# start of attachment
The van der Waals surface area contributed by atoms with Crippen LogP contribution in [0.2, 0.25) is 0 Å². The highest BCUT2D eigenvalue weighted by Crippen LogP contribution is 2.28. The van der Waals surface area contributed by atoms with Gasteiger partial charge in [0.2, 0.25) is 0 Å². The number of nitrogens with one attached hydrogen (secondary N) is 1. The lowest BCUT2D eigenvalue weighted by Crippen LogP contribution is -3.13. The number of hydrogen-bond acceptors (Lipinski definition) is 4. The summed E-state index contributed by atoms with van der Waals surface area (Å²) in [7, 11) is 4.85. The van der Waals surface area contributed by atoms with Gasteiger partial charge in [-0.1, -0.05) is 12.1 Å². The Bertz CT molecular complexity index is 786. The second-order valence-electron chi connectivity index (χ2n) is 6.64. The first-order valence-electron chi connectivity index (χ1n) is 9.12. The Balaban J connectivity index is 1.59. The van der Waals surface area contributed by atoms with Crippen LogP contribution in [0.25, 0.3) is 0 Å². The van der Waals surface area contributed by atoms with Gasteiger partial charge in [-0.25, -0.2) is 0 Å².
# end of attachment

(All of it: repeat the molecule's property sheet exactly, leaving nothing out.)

The van der Waals surface area contributed by atoms with Crippen LogP contribution in [0.2, 0.25) is 0 Å². The highest BCUT2D eigenvalue weighted by Crippen LogP contribution is 2.28. The van der Waals surface area contributed by atoms with Gasteiger partial charge in [0.2, 0.25) is 0 Å². The number of nitrogens with one attached hydrogen (secondary N) is 1. The lowest BCUT2D eigenvalue weighted by Crippen LogP contribution is -3.13. The number of hydrogen-bond acceptors (Lipinski definition) is 4. The summed E-state index contributed by atoms with van der Waals surface area (Å²) in [7, 11) is 4.85. The van der Waals surface area contributed by atoms with Gasteiger partial charge in [-0.1, -0.05) is 12.1 Å². The Bertz CT molecular complexity index is 786. The second-order valence-electron chi connectivity index (χ2n) is 6.64. The first-order valence-electron chi connectivity index (χ1n) is 9.12. The Balaban J connectivity index is 1.59. The van der Waals surface area contributed by atoms with Crippen LogP contribution in [0.25, 0.3) is 0 Å². The van der Waals surface area contributed by atoms with Gasteiger partial charge in [-0.25, -0.2) is 0 Å².